Huanaque is a very small village lost into the Bolivian Andes, on the edge of the world-famous salt desert of Tunupa-Uyuni. Its inhabitants, basically farmers or shepherds, seem to live in balance with their environment, despite a harsh climate and difficult material conditions. However, the village slowly empties : young people leave it attracted by city lights.
Thanks to the NGO AVSF, I spent 2 weeks in Huanaque. As the first stranger hosted in the village, my stay was a good test for the responsible tourism project that AVSF was developing with the inhabitants. With pictures and personal notes, I wanted to share my experience and my meetings, as well as my impressions upon the living conditions in the village, in the light of my university studies on rural poverty.
Question: Photography is…
This is a fondamental question, always in my mind, which pushes me to a deeper understanding of myself and of what I want to say with my work. I will answer using the words of the photographer Harry Callahan : “ Photography is an adventure just as life is an adventure. If a man wishes to express himself photographically, he must understand, surely to a certain extent, his relationship to life”.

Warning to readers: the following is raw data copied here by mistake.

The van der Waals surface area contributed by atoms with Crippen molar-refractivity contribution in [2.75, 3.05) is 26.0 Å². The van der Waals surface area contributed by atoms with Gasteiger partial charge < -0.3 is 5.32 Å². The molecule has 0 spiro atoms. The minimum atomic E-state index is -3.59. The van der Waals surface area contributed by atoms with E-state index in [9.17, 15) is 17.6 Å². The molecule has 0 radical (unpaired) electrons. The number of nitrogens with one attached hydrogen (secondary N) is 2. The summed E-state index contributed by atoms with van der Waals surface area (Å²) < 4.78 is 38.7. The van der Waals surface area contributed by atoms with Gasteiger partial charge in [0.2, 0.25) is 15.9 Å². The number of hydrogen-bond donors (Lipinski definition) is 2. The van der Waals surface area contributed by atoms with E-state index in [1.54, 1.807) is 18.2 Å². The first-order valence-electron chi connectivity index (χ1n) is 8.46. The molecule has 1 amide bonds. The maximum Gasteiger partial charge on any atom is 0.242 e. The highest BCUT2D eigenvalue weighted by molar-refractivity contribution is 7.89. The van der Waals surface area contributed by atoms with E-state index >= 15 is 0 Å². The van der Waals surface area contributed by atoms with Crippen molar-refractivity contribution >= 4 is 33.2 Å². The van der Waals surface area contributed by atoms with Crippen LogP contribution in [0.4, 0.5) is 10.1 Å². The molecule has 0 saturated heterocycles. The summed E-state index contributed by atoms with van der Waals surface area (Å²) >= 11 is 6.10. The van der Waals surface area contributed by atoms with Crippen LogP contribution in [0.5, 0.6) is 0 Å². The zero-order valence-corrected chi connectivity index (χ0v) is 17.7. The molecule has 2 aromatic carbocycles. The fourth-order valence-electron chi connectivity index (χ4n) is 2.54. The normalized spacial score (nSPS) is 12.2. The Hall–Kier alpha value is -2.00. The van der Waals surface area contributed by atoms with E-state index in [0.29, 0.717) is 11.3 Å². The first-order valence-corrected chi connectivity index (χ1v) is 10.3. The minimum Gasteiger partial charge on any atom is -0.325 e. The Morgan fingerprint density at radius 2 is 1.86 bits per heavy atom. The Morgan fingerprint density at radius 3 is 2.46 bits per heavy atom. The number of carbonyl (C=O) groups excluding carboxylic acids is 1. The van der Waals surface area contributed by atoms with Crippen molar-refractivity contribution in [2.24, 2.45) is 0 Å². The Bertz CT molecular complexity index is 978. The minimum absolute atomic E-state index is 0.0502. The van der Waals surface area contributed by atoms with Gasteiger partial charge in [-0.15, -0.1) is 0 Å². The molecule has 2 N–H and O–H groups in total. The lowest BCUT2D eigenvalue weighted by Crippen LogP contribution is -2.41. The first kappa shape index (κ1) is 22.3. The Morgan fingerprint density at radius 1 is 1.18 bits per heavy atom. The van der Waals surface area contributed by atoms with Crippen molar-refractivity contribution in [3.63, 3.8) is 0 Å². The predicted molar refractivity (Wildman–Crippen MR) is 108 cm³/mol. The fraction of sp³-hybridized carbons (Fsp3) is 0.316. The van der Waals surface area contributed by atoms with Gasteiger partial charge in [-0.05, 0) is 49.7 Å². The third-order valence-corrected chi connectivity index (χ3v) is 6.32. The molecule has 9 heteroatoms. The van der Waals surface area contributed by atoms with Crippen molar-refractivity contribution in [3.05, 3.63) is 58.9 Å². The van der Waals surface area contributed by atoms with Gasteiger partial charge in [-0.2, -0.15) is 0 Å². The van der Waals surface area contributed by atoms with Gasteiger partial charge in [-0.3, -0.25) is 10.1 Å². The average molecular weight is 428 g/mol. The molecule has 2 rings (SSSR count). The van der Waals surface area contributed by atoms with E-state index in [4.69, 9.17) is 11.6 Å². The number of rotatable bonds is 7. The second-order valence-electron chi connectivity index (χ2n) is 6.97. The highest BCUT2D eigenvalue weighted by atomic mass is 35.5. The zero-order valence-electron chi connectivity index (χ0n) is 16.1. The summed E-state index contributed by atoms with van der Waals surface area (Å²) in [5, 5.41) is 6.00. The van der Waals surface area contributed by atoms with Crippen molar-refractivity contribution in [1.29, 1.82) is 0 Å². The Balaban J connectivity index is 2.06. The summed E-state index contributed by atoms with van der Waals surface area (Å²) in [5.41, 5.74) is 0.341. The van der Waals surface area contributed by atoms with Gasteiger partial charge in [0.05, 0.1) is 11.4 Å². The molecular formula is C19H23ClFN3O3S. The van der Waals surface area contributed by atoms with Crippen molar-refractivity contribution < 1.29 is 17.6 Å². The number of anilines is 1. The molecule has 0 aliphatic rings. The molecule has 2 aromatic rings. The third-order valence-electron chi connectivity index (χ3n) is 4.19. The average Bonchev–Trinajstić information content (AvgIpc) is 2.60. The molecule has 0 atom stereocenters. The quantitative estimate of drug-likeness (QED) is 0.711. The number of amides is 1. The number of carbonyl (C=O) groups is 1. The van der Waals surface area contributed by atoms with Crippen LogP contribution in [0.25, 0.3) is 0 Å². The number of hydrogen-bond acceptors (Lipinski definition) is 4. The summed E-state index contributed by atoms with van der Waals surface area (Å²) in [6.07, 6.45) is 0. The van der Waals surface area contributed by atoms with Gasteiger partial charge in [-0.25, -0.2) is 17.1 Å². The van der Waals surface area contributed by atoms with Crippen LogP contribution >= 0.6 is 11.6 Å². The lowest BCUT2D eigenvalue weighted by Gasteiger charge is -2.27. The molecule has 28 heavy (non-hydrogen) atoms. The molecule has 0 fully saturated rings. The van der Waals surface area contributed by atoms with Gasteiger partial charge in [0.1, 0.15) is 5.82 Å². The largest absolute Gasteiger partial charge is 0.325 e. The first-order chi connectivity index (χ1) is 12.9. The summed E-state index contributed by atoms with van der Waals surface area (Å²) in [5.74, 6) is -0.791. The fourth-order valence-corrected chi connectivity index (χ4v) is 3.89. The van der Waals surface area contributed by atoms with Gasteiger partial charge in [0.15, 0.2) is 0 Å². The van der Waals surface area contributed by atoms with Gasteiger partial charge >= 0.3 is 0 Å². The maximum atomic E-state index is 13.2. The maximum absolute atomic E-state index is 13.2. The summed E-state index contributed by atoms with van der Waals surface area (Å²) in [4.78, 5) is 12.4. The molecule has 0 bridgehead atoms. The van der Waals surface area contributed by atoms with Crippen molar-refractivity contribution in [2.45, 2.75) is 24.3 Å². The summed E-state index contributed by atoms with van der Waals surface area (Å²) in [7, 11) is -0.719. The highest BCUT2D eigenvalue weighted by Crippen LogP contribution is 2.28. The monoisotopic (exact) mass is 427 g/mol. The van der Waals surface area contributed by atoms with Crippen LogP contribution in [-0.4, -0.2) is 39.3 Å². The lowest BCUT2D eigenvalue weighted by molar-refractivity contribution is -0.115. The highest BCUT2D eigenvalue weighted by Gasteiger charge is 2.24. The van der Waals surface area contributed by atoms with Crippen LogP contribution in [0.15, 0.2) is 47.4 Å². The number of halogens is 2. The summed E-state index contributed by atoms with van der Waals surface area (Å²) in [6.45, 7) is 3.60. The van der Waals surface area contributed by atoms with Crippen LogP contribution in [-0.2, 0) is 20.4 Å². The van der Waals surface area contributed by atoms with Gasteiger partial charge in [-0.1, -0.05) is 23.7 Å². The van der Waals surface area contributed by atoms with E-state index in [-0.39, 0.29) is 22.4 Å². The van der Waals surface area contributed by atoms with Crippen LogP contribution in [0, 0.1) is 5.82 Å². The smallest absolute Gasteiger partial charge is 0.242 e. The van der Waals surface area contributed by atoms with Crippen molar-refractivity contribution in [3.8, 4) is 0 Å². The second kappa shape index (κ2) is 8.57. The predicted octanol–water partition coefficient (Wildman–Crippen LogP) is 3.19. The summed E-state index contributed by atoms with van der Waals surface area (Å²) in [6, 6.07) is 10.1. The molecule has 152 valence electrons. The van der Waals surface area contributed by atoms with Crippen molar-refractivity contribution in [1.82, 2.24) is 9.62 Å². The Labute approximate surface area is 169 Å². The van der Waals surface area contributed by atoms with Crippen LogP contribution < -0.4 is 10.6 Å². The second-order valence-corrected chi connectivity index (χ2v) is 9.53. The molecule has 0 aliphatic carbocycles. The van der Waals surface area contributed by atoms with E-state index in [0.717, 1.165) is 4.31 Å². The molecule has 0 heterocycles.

Photography and writing…
I always considered myself as a writer using photographs instead of words. Linking texts to photographs has been an evidence since my very first steps. My first works – Somali Restaurant and Dom – were made in collaboration with the italian writer Daniele Comberiati. Adding some personal notes to my pictures in Huanaque, inspired by my university studies on rural poverty, I wanted to share in a more complete way my experience and my impressions about the living conditions in the village.
Who left the biggest impression on you?
Of course, many photographers but mainly: Henri Cartier Bresson, Sebastiao Salgado, the french humanists, Larry Towell and his long term project upon the Mennonites, Raymond Depardon who was the first to add personal notes to his photo-journalistic pictures. Writers also, like Jack London and Panaït Istrati.
Raphaël Blasselle (www.raphaelblasselle.eu), born in France in 1979. I have been living for twenty years in Rome, Italy. After my master degree in Economics, I studied photography at Officine Fotografiche. Then I moved to Paris, France, where I still live and work as a free-lance photographer. Aware of the deep evolution of this profession, I broaden my horizons teaching photography and co-founding digital communication studio Frite. These experiences enhance my personal work stimulating my reflexion on story- telling!